At first glance, “Amateur,” a new Netflix original movie about corruption in American youth basketball, couldn’t have come at a better time. In the wake of ongoing FBI and NCAA investigations into the conduct of many of the nation’s top college basketball programs, a movie that takes a deep dive into the dark underbelly of college sports seems like a no-brainer. For the first two thirds of the film, “Amateur,” written and directed by first time feature director Ryan Koo, seems poised to say something meaningful about the seedy world that makes up high school and college athletics. Then the third act hits, and it all falls apart.
Throughout the film the acting is competent but not transcendent. Michael Rainey Jr. (“Power”) stars as Terron Forte, a promising 14-year-old basketball player with dreams of playing in the big leagues. Rainey Jr. is good but not great in the role, innocent enough for the audience to believe he would overlook some of the obvious clues that he’s being sold a bag of goods, but with enough acting chops to carry some of the more emotional scenes in the back half of the film. Josh Charles (“Sports Night”) features prominently as his wheeling, dealing prep-school coach, while Sharon Leal (“Addicted”) and Brian White (“The Cabin in the Woods”) round out the cast as Terron’s mother and father.
The script attempts to take a full look at the dangerous effects that a singular focus on sports can have on a person but comes up short in providing the necessary depth to tackle these issues correctly. Numerous secondary storylines over-complicate the film, from Terron’s learning disability to his father’s brain trauma (a consequence of years as a football player) to the trials and tribulations of the other players on Terron’s team. None of these storylines are given enough space to shine on their own and as such never seem to come together quite like they should. The film is compelling for the first two thirds, as it plays like a serious drama that is taking a hard and realistic look at the way these money rich sports can save or destroy people’s lives. The problem is that in the last third of the film the entire story falls completely flat on its face.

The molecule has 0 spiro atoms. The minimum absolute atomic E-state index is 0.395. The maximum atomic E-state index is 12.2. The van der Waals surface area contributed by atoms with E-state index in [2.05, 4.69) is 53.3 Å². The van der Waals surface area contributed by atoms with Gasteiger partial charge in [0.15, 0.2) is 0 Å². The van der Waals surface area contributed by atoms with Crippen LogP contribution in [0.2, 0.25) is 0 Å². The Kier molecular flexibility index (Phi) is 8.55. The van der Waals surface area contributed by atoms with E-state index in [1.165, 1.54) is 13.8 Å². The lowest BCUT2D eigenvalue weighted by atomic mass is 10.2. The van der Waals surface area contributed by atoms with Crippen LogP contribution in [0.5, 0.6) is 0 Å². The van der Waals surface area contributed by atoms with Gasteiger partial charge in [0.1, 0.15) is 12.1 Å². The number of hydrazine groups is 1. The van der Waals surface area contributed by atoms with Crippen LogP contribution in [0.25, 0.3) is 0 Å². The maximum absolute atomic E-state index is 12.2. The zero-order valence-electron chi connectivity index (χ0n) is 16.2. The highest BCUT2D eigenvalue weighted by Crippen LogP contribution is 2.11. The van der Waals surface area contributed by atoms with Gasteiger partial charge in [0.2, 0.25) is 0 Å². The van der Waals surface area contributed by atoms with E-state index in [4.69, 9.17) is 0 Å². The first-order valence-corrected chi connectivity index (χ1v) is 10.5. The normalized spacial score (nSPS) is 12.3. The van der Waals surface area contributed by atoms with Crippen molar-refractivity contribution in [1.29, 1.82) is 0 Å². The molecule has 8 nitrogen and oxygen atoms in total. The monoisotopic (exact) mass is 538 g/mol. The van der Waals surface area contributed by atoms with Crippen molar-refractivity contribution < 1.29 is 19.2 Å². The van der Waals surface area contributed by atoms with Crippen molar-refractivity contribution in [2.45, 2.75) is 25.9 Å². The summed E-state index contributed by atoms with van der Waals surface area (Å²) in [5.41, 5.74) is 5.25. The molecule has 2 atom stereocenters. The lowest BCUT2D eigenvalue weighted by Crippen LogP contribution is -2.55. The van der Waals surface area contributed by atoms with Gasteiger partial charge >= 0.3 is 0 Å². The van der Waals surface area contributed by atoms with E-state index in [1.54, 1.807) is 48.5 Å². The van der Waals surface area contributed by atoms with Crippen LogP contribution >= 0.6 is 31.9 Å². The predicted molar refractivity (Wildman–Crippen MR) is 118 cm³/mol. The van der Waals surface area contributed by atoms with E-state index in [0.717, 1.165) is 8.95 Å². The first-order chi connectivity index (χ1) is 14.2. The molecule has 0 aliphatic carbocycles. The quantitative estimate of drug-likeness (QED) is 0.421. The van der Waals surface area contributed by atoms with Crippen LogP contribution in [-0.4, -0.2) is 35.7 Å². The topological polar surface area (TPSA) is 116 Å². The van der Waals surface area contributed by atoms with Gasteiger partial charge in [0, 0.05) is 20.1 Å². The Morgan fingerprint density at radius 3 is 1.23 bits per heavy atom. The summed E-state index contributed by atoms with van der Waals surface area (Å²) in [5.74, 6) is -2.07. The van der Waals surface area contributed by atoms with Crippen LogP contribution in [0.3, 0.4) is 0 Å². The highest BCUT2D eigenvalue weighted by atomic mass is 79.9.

The twist that propels the story into it’s final act revolves entirely around every single character in the movie acting completely stupid. It requires the audience to believe that Terron is the dumbest person alive, which totally undermines his character for the rest of the feature. The question at stake throughout the story is whether or not Terron will be able to make it in this corrupt basketball world with his integrity intact. The first two thirds of the movie take this storyline seriously, and they feel like a believable rendition of something that might actually happen. The end of the movie plays like a Disney fairy tale, in which Terron outsmarts everyone and comes up with a way out not just for himself, but for his parents, coach, friends and almost every other character we’ve met along the way. It feels like an incredible cheat in a story that sets up a zero sum game the first 70 minutes to have everyone and their uncle get to win at the end. All is forgiven, all is well, everyone gets their happy ending and gets to ride off into the sunset. It’s tonally jarring and completely inconsistent with the story being told. The ending completely undermines what might otherwise have been an above average look at the dark side of basketball. Sadly, the ending of “Amateur” will make you feel like an idiot for even bothering to watch it.